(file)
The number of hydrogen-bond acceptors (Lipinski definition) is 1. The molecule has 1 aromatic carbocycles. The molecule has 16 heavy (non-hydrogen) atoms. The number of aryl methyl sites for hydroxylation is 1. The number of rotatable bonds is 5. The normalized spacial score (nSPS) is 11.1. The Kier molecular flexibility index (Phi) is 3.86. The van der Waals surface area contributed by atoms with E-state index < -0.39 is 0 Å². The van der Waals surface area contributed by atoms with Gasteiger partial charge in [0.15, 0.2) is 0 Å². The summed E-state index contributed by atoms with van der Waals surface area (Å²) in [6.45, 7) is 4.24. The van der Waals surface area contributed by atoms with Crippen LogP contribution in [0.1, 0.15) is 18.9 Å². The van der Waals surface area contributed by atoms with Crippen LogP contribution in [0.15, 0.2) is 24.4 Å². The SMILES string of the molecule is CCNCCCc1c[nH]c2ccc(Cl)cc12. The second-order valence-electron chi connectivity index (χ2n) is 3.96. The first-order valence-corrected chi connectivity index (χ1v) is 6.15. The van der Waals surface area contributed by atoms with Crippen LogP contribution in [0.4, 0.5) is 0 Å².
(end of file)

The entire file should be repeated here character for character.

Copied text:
The number of hydrogen-bond acceptors (Lipinski definition) is 1. The molecule has 1 aromatic carbocycles. The molecule has 16 heavy (non-hydrogen) atoms. The number of aryl methyl sites for hydroxylation is 1. The number of rotatable bonds is 5. The normalized spacial score (nSPS) is 11.1. The Kier molecular flexibility index (Phi) is 3.86. The van der Waals surface area contributed by atoms with E-state index < -0.39 is 0 Å². The van der Waals surface area contributed by atoms with Gasteiger partial charge in [0.15, 0.2) is 0 Å². The summed E-state index contributed by atoms with van der Waals surface area (Å²) in [6.45, 7) is 4.24. The van der Waals surface area contributed by atoms with Crippen LogP contribution in [0.1, 0.15) is 18.9 Å². The van der Waals surface area contributed by atoms with Crippen LogP contribution in [0.15, 0.2) is 24.4 Å². The SMILES string of the molecule is CCNCCCc1c[nH]c2ccc(Cl)cc12. The second-order valence-electron chi connectivity index (χ2n) is 3.96. The first-order valence-corrected chi connectivity index (χ1v) is 6.15. The van der Waals surface area contributed by atoms with Crippen LogP contribution in [0.4, 0.5) is 0 Å².